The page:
Working Memory Model
Baddely and Hitch believed that the STM store in the Multistore Model was too simplistic: they thought that short term memory was not a passive store, but several active processes that manipulate information.
Working Memory Components
The central executive is considered the most important part of working memory, because it controls attention and coordinates the actions of the other components, it can briefly store information, but has a limited capacity. The central executive is modality free, which means that it can store information in any sense modality.
The phonological loop consists of two parts, the articulatory control system and the phonological store:
Articulatory Control System (The Inner Voice) The articulatory control system rehearses information verbally and has a time based capacity of about 2 seconds. It is helpful to think of it as the system that you use to mentally rehearse information by repeating it over and over again.
Phonological Store (The Inner Ear – but not to be confused with the canals in your actual ear) The phonological store uses a sound based code to store information, but this information decays after about 2 seconds, unless it is rehearsed by the articulatory control system. The phonological store receives its input either directly from the ears or from long term memory. If you imagine your favourite piece of music you are using your phonological store.
The visuospatial sketchpad stores and manipulates visual information, input is from the eyes or long term memory. if you imagine an object and then picture it rotating you are using your visuospatial sketchpad.
The episodic buffer is a fairly recent addition to the working memory model (Baddeley, 2000). it its purpose is to bind together all of the information from the other components of working memory with information about time and order. This prepares memories for storage in episodic long term memory.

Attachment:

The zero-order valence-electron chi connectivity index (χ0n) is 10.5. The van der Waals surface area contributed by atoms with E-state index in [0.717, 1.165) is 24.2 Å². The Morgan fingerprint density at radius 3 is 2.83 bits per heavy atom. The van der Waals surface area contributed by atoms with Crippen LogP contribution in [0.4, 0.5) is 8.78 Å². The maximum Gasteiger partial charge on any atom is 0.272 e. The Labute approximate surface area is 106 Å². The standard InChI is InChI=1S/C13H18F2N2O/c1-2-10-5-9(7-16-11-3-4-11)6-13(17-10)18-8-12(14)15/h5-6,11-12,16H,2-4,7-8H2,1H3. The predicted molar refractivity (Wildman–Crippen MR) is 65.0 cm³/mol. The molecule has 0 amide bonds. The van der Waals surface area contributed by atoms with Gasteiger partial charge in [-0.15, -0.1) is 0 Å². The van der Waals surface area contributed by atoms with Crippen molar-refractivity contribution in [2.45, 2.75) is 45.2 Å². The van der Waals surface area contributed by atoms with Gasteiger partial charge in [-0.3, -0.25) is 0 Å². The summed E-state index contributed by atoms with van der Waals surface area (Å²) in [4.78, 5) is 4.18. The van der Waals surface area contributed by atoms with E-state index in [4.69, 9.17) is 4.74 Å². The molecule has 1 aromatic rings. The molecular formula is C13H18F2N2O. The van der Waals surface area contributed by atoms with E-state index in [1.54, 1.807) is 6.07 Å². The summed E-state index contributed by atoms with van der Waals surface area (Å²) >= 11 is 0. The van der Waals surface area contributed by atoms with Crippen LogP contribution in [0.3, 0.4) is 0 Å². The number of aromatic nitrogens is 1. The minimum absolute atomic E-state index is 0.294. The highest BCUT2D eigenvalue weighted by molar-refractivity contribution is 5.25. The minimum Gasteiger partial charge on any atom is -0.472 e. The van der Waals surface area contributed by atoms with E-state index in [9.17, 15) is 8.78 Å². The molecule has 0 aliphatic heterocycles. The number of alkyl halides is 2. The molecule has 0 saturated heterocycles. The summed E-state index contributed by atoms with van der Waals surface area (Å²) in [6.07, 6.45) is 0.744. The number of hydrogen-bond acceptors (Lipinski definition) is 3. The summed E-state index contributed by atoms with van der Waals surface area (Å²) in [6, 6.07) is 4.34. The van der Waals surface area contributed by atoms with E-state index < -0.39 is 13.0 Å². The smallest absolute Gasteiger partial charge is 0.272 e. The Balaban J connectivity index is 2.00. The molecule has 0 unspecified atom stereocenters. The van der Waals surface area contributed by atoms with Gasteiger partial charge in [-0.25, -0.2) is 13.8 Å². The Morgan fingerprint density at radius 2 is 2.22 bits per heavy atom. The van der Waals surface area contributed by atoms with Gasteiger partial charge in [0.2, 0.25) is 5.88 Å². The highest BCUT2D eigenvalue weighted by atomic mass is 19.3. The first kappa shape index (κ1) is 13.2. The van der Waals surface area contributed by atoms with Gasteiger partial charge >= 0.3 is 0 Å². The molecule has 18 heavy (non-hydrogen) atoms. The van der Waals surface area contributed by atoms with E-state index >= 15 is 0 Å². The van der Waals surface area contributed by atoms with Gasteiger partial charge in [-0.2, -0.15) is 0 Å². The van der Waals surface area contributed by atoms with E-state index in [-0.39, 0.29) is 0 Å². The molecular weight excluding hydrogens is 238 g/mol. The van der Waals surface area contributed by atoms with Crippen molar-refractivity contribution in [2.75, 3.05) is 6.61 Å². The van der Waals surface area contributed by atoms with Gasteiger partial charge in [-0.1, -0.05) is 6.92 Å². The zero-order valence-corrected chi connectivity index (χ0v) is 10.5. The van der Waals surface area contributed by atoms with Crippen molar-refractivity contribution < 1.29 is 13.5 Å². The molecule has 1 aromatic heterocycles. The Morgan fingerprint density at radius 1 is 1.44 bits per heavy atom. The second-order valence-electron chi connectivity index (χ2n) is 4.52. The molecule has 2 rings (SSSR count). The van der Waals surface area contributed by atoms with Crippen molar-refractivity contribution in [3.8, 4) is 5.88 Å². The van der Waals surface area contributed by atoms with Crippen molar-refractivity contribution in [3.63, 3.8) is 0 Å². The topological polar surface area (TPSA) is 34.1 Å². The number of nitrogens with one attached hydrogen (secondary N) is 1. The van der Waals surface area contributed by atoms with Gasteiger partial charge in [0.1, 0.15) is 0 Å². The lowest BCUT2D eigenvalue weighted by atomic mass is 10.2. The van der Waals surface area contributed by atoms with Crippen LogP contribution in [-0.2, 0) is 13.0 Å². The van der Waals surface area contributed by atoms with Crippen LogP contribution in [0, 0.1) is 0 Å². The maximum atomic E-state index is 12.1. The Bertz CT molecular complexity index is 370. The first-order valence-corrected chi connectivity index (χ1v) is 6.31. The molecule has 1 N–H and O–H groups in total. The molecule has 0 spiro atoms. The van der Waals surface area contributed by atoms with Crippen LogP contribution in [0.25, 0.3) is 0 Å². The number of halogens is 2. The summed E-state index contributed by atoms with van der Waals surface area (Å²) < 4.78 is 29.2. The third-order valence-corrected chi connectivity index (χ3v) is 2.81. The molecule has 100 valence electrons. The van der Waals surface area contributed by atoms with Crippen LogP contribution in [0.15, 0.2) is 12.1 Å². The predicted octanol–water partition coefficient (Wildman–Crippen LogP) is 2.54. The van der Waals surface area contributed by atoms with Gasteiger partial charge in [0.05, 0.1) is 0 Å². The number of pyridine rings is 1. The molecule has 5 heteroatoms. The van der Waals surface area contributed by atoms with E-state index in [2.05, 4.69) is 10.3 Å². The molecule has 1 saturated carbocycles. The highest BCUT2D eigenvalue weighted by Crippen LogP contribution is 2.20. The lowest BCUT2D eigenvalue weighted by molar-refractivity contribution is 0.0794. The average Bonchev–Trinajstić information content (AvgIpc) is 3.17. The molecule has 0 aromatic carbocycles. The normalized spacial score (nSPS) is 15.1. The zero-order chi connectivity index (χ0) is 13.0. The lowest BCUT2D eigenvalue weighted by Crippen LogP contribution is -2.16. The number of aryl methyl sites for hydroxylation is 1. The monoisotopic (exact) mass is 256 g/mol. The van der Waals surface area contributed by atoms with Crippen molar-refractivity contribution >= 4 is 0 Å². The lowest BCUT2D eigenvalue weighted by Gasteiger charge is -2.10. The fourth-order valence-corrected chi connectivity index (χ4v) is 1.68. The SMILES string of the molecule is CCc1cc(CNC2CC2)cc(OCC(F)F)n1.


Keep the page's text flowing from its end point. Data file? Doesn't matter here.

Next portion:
Evaluation of Working Memory
The working memory model is high in face validity, this means that the model seems plausible. In this case, it seems plausible because it fits with everyday experience of manipulating information when solving problems, with short term memory as a dynamic process rather than a static store. For example, Baddeley (1997) suggests that mentally counting the number of windows in your house (or flat) demonstrates the operations of working memory. Normally a person will imagine each room in turn, forming a mental image of each window (Visuospatial sketchpad), they will count using the phonological loop to rehearse the numbers and this will all be coordinated by the Central Executive.
Another advantage of the Working Memory model is that verbal rehearsal is not necessary for all types of information – just verbal strings - this fits better with our everyday experience. For example, we do not have to rehearse everything that happens to us because events are processed by the episodic buffer.
Baddeley (1975) found that participants' memory span for visually presented one-syllable words was greater than for polysyllabic words (words with more than one syllable). This suggests that the articulatory loop is only